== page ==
It’s kind of crazy to think how recent December 2019 feels. Not that long ago, it seems, we were getting ready for what a new decade might bring us. It’s even crazier when the truth settles in: 2019 was THREE years ago. We are well into that decade.
And so much has changed. So much has happened. But at the same time, so little has changed. We’re still struggling with the same things. The aspirations we had back in 2019 — this was the year we were going to lose weight, start that big project, learn a new language, work on our temper — are still there, still waiting to be realized.
How much longer are we going to wait though? How much time are we going to let escape us? Hopefully not much longer.
The main thing is that we stop expecting this to simply happen. In one of the best passages in Marcus Aurelius’s Meditations (check out this awesome leatherbound edition), Marcus tells himself to stop hoping and “be his own savior while he can.” It’s great advice — advice we should follow this year.
And we do that by starting with some foundational habits and mindset shifts. Or at least, that’s what I am trying to focus on as I prepare for 2023.
The writer James Clear talks a lot about the idea of “atomic habits” (and has a really good book with the same title). An atomic habit is a small habit that makes an enormous difference in your life. He talks about how the British cycling team was completely turned around by focusing on 1% improvements in every area. That sounds small, but Clear emphasizes that repetitive actions accumulate and add up in a big way over time. Don’t promise yourself you’re going to read more; instead, commit to reading one page per day. Thinking big is great, but thinking small is easier. And easier is what we’re after when it comes to getting started. Because once you get started, you can build.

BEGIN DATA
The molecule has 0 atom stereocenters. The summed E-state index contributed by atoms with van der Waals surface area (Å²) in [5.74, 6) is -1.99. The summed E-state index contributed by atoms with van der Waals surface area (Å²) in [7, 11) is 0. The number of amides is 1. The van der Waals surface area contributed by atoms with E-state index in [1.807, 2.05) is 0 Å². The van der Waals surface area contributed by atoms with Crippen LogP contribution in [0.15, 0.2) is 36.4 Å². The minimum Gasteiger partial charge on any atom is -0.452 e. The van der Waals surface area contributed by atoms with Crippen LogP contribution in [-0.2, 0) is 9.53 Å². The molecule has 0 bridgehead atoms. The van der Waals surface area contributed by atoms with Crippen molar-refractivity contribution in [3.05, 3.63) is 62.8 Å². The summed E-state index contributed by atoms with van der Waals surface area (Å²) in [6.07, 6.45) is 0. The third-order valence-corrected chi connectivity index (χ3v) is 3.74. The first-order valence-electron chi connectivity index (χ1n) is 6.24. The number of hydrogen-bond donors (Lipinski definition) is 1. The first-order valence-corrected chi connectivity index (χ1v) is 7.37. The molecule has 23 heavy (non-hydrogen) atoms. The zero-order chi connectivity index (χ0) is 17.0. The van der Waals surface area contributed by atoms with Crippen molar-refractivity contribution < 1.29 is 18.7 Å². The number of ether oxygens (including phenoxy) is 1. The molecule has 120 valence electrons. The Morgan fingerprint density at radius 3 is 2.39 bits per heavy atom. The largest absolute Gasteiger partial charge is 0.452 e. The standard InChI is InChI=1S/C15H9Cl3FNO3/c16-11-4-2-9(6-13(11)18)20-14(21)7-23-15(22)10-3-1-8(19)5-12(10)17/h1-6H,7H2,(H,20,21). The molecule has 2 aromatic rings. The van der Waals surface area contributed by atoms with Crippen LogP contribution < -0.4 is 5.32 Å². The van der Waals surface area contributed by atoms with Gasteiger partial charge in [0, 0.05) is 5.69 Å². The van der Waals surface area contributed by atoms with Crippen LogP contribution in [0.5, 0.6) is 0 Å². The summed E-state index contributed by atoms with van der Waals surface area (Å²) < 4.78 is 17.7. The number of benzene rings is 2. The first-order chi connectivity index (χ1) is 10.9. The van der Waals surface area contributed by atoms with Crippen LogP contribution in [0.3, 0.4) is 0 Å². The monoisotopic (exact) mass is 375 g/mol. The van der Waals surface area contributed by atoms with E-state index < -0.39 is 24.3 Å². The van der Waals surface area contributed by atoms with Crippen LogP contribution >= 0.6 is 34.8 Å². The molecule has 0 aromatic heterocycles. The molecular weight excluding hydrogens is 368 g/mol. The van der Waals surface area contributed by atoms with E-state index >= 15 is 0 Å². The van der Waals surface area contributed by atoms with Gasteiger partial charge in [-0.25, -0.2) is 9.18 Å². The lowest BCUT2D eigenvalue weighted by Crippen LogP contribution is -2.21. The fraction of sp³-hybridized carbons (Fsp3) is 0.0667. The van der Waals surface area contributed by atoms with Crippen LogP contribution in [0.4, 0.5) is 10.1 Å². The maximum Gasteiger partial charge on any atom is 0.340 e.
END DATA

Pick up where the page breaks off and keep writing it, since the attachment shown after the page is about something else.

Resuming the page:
Lengthen Your Timeline
One of the most important habits, the habit that makes all other habits possible, is patience. This was one of the lessons taught to me through opening my bookstore, The Painted Porch (delayed a year by COVID). It always takes longer than you think it’s going to take. That’s Hofstadter’s law. And even when you take the law…